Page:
There remain exceptions. Manmohan Singh is completely honest in a personal sense (though complicit in the corruption of his party and government). And there still remain some outstandingly upright judges, IAS officers, and Generals. The day his term ended, Justice Venkatachaliah moved out of his Lutyens bungalow in New Delhi and returned to his modest home in Bangalore. Others would have at least stayed on for the six months allowed for by the law, using that period to lobby for another sarkari post with perquisites.
You also suggest that if Lal Bahadur Shastri would have been around for sometime more India would have been different country than what it is today. Could you elaborate on that a little bit?
Shastri has been greatly under-rated both as politician and Prime Minister. It was he who laid the foundations of the Green Revolution (although Indira Gandhi took the credit). He was a far more focused leader in defence and military matters than his mentor, Nehru. He had initiated moves to open out the economy and encourage entrepreneurship. And he was scrupulously honest and completely non-sectarian. Had he lived another five or ten years India may today be a less discontented democracy and a less corrupt society.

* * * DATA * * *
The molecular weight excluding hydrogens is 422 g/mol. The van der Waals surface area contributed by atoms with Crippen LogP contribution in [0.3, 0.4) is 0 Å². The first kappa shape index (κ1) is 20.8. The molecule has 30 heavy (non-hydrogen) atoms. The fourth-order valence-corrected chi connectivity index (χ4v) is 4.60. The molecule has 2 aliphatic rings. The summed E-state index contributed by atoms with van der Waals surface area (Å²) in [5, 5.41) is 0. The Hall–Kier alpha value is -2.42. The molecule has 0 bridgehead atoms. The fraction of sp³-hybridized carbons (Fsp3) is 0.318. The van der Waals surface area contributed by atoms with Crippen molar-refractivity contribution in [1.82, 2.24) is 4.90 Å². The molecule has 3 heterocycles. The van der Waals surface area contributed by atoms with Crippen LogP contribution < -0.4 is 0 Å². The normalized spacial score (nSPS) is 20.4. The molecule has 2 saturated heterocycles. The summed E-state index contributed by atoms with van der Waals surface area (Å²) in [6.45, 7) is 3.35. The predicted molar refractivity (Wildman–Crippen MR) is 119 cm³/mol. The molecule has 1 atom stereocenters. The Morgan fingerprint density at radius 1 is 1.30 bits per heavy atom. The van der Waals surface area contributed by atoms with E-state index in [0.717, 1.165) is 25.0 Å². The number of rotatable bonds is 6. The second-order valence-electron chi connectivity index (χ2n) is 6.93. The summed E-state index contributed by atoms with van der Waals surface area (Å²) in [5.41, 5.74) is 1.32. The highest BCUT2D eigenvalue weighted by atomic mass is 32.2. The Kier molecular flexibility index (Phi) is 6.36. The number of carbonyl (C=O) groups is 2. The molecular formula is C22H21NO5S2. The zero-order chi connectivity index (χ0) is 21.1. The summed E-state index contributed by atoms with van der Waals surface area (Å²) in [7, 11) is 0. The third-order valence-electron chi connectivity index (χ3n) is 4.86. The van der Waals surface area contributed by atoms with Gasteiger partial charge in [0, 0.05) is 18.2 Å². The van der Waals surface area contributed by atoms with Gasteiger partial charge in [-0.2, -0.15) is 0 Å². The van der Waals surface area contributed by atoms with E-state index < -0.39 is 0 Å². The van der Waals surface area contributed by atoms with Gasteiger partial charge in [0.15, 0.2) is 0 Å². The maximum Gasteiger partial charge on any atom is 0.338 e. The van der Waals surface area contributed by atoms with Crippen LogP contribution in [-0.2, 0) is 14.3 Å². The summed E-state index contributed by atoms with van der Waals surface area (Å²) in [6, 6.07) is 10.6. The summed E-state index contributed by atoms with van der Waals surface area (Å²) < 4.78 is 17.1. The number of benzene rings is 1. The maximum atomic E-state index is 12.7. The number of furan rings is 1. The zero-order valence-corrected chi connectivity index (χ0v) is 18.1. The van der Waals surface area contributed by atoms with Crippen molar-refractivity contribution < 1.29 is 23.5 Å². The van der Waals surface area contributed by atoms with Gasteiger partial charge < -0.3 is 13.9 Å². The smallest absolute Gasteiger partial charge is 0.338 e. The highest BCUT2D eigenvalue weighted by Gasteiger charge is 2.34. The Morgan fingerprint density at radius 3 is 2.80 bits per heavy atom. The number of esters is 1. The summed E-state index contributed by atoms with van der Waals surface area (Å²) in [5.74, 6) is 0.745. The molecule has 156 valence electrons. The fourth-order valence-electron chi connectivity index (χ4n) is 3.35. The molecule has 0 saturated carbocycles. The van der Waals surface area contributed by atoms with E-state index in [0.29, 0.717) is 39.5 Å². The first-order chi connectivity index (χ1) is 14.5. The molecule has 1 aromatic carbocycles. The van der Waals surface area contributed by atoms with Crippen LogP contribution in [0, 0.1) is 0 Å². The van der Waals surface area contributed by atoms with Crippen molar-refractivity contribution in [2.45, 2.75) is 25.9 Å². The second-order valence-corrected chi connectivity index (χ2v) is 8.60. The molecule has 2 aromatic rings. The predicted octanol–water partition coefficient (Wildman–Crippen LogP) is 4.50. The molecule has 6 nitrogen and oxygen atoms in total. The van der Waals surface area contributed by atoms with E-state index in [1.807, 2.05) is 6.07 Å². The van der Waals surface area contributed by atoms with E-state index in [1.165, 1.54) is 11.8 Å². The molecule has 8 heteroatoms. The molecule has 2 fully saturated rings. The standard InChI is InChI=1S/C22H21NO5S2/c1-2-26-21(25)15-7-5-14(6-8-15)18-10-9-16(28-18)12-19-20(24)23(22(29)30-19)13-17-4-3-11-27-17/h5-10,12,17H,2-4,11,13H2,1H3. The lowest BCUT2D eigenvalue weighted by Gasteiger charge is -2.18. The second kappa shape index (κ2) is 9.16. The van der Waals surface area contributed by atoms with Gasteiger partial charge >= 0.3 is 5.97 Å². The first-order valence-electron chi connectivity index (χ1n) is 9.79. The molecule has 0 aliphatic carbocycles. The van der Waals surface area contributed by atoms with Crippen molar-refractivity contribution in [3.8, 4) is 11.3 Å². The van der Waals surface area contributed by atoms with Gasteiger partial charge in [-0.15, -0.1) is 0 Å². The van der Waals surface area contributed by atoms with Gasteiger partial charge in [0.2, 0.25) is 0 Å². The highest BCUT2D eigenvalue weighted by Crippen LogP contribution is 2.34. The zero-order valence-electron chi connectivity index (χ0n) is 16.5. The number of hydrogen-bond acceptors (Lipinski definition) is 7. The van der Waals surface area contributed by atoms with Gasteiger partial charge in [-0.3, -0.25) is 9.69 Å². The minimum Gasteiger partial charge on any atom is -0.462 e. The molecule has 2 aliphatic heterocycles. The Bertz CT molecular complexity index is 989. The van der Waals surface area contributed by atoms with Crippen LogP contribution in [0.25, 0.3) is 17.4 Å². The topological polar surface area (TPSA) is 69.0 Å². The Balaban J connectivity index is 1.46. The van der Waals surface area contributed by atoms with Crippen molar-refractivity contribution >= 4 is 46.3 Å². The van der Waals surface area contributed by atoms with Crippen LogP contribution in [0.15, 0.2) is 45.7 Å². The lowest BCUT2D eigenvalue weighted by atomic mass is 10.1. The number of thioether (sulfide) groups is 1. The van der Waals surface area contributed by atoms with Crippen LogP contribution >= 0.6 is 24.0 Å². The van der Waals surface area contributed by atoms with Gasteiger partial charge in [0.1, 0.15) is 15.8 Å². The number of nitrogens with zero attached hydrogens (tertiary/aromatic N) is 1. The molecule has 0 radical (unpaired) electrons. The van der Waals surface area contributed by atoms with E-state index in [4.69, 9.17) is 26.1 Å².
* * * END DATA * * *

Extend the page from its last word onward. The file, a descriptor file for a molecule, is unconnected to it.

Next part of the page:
Normally when people want to refer to dynasty politics in India they talk about the Nehru Gandhi family. You say it should be just the Gandhi family. Why do you say that?
I show in my book, with concrete evidence, that the dynasty originated with Indira Gandhi, not Nehru. I think this dynasty is now on its last legs. Its charisma is fading with every generation. And Rahul Gandhi is completely mediocre. Rajiv at least had a vision–of making India a technologically sophisticated society. Sonia has enormous stamina and determination. Rahul has no original ideas, no heart for sustained and hard work. He should find another profession.